Zekelman Holocaust Center plans new core exhibit with expanded content and interactive components.
Since 2008, thousands of visitors have learned the history of European Jewry before and during the Holocaust through the core exhibit of the Zekelman Holocaust Center in Farmington Hills. Multi-faceted presentations depict the centuries of vibrant Jewish life in European communities before the Nazis gained power and eventually implemented their “Final Solution” — the horrific systematic murder of 6 million European Jews.
“Over the past few years, we’ve come to realize the core exhibit needs to change to meet the needs of current and future generations,” said Rabbi Eli Mayerfeld, CEO of the Zekelman Holocaust Center. “As the population of survivors dwindles, most future visitors to the Holocaust Center will not be able to meet a Holocaust survivor face-to-face and hear them speak. Our job is to give people an opportunity to connect with these individuals and their stories throughout time. We believe our new core exhibit will do just that.”
Jewish Family Service, which assists many local Holocaust survivors, estimates that there are 400 to 600 survivors living in the Detroit area. This compares with 4,000 to 6,000 immediately after World War II.
The totally redesigned core exhibit will encompass new research about the Holocaust, additional stories of local survivors, especially women, and new technology to facilitate visitor interaction with the content. According to Rabbi Mayerfeld, recent research has broadened the “understanding of the killing fields in Eastern Europe, including 30,000 people killed at Babi Yar and 1.5 to 2 million murdered in their own backyards.”
The new exhibit, which has been planned for six years, will provide access to 700 testimonies of Michigan Holocaust survivors. With new technology, the Holocaust Center will be able to rotate local narratives in the exhibit for different storytelling purposes, and customize media to commemorate certain events and anniversaries, such as Kristallnacht and the liberation of Auschwitz.
“We want to avoid it becoming just another part of history. We want it to be more immediate,” Mayerfeld explains. Uniquely women’s stories of rape, sexual violence and the loss of children will be an important element, he says.
Patricia Mooradian, president and CEO of The Henry Ford, who has collaborated with The Zekelman Holocaust Center, agrees that individual accounts of the Holocaust are essential. “It’s hugely important to hear the voice of the person. You can hear passion, fear and relief by their expression if you can see the person. Oral interviews are a part of our collection — a way to tell and re-tell history. The exhibit may change but the stories will last,” she says.
The new Holocaust Center exhibit will also include more material about contemporary antisemitism, asking, “What can I do and what can we do?” says Rabbi Mayerfeld.
“You deal with ignorance by education,” he says, noting that the Zekelman Holocaust Center has provided training to 5,000 teachers and that students visit from as far as Grand Rapids, Michigan’s thumb region and the Upper Peninsula.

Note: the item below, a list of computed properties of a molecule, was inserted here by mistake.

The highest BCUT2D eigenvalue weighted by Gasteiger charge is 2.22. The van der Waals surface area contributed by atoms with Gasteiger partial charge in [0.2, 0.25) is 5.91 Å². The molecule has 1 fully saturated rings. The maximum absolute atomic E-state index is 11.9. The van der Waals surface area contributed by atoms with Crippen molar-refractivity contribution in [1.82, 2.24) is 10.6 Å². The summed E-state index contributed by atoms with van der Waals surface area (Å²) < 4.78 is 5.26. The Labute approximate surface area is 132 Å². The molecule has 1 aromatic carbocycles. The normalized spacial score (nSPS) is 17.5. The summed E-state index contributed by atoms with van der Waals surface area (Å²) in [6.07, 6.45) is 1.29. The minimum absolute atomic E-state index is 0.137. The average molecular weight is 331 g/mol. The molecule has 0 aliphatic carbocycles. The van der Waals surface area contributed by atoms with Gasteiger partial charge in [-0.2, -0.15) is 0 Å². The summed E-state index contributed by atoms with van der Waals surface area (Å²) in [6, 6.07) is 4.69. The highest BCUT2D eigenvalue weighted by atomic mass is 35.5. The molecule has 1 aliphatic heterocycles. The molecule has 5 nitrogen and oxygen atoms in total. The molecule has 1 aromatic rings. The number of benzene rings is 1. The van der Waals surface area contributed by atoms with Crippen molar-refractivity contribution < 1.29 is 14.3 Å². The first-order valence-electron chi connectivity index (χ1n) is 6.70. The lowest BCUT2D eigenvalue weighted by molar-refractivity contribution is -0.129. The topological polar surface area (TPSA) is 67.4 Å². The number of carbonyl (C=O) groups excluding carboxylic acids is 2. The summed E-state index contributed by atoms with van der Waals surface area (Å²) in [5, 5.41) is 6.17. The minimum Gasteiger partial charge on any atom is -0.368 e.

The need for relevant, impactful exhibits is underscored by the recent increase in antisemitic incidents in the U.S., as well as research that indicates many younger Americans are unfamiliar with the Holocaust. According to a 2020 national survey conducted by the Claims Conference (the international nonprofit organization that helps Holocaust survivors receive financial compensation from Germany), 63 percent of Americans born between 1981 and 2009 do not know that 6 million Jews were murdered in the Holocaust; 36 percent think there were 2 million or fewer victims. Almost half can’t name a concentration camp or ghetto.
“Cultural institutions help to stimulate learning and educate in interesting ways. They give people something to think about and may inspire them to have a new thought or to act,” says Mooradian.
The Zekelman Holocaust Center is investing $31 million for development and maintenance of the new exhibit. Ralph Applebaum Associates (RAA) of New York is the project designer, and Design and Production Inc. (D & P) of Virginia is the exhibit fabricator. Neumann/Smith Architecture is the architectural firm, and Sachse Construction, also locally based, is the contractor.
“The current exhibit has been a hallmark of our Center for more than 15 years. I encourage everyone to see it once more before May 25. The transformation of the physical space will introduce a new and exciting era that gives our local survivors the first and last word in the recounting of the history of the Holocaust, honors their legacy and transfers memory to future generations,” said Rabbi Mayerfeld when the project was announced.
During construction of the new exhibit, which begins on May 25, the Holocaust Center will be open for public events and temporary exhibitions. Virtual learning will continue for teachers, students and adult groups.